There could be advantages to all parties in doctors being available within the official context who can provide evidence that is officially recognised as competent and normally reliable. It would save us all a great deal of trouble. That is one of many reasons why I hope that the Minister will accept the amendment.

Lord Falconer of Thoroton: I entirely appreciate the reasoning behind Amendments Nos. 199 and 200. I say straightaway that the detention centre rules will contain arrangements for the provision of medical care and specialist counselling services for victims of torture. I also make it clear that they will make provision about access to detention centres for those who have been unable to provide independent medical advice or opinions. It is the Government's policy, as set out in the White Paper, to exercise particular care when deciding whether to detain those who may exhibit physical or mental health problems. In particular, any evidence of a history of torture would weigh strongly in favour of temporary admission to this country while an individual's asylum claim was being considered.

Therefore, we must recognise that some of the protection offered by Amendment No. 200 will be necessary only in exceptional cases where it is inappropriate to release those with medical or mental problems, at least in the short term which would be the preferred course.

The object of Clause 143 is to provide a statutory framework covering all aspects of the management and administration of detention. The aim of the rules would be to ensure that detainees are held in a safe, secure and humane environment. That is what the Chief Inspector of Prisons recommended and that is what we intend to deliver. I agree that the rules should set out many of the issues highlighted by Amendment No. 200 and I have indicated specifically those which have caused particular concern to noble Lords.

It must be said that the same can be said of a whole host of other issues not raised either in the amendment or in the clause as it stands. That is why Clause 143 provides only an illustration of the areas which may be provided for in detention centre rules. It would be inappropriate to seek to list in the clause every specific area in which provision will be made. I hope that that explains why we have drafted the provision in such a way and that it reassures the noble Baroness. It follows that I cannot accept Amendment No. 200, and, as a consequence, Amendment No. 199.

To return to the amendment of the noble Lord, Lord Cope of Berkeley, which concerns a different point, Clause 143 requires the Secretary of State to make the rules for the regulation of management of detention centres. The aim of the rules will be to ensure a safe, secure and humane environment. This imposition of statutory rules will give effect to one of the key recommendations of the Chief Inspector of Prisons. It is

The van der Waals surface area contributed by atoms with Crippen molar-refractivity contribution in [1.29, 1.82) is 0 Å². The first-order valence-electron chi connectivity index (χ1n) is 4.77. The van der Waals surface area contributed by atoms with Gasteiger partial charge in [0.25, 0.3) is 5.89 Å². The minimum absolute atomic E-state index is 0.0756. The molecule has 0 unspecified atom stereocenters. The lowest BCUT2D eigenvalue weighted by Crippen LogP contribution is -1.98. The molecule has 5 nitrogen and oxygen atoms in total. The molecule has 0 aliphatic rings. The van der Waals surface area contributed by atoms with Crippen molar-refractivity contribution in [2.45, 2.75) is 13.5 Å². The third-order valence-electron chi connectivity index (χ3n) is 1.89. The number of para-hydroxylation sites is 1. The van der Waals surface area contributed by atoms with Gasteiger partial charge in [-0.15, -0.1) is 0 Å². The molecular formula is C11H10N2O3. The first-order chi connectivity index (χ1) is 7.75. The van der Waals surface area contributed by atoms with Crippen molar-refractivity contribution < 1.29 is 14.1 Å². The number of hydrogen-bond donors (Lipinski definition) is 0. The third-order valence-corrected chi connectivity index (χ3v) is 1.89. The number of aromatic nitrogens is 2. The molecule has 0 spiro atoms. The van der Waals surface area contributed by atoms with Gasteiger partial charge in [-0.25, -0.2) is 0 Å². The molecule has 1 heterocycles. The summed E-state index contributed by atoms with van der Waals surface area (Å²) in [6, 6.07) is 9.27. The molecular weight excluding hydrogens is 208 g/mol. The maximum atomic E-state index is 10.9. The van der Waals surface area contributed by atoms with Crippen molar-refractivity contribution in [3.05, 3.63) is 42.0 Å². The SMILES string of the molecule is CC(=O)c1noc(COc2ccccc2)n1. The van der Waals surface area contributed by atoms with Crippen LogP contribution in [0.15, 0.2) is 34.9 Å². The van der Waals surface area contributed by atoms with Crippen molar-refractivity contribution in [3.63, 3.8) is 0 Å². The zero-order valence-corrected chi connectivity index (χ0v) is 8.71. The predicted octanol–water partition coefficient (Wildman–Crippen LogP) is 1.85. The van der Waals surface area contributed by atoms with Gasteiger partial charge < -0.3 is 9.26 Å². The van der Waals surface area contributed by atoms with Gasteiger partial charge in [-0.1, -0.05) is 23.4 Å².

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proposed to follow identical parliamentary procedures for detention centre rules to those used for the prison rules made under the Prison Act 1952. Since an amendment made under the Criminal Justice Act 1967, these rules have been subject to the negative procedure.

I am aware that the Delegated Powers and Deregulation Committee recommended that consideration should be given to subjecting detention centre rules to the affirmative procedure in keeping with Amendment No. 207. However, for the reasons I have given I am satisfied that the negative resolution procedure provides an appropriate level of parliamentary scrutiny and provides a necessary symmetry to the existing procedure for making prison rules. I hope therefore that the noble Lord will not feel obliged to press his amendment.

11 p.m.

Baroness Williams of Crosby: I thank the Minister for what he has said about Amendments Nos. 199 and 200. He has given us the information we wanted and we are grateful for that. Before I withdraw the amendment, perhaps I may put one question to him. In his remarks he said that special concern would be shown towards those found to be the subjects of torture and that as far as possible they would not be detained. We are worried by what appears to be some incompatibility with a letter dated 26th July received by my noble friend Lord Avebury and signed by the noble Lord, Lord Williams of Mostyn. The letter states:

    "those requiring health care or medical treatment available only in prison, in circumstances where it is not appropriate for the person to be released or placed under long-term hospital watch in an NHS hospital".

We are a little concerned that could be read as saying that where someone needed certain healthcare or medical treatment, as many victims of torture would, it might be more likely that they would be sent to a prison. We hope that that is not the right interpretation because that would be somewhat incompatible with the welcome reassurance that the Minister has just given us.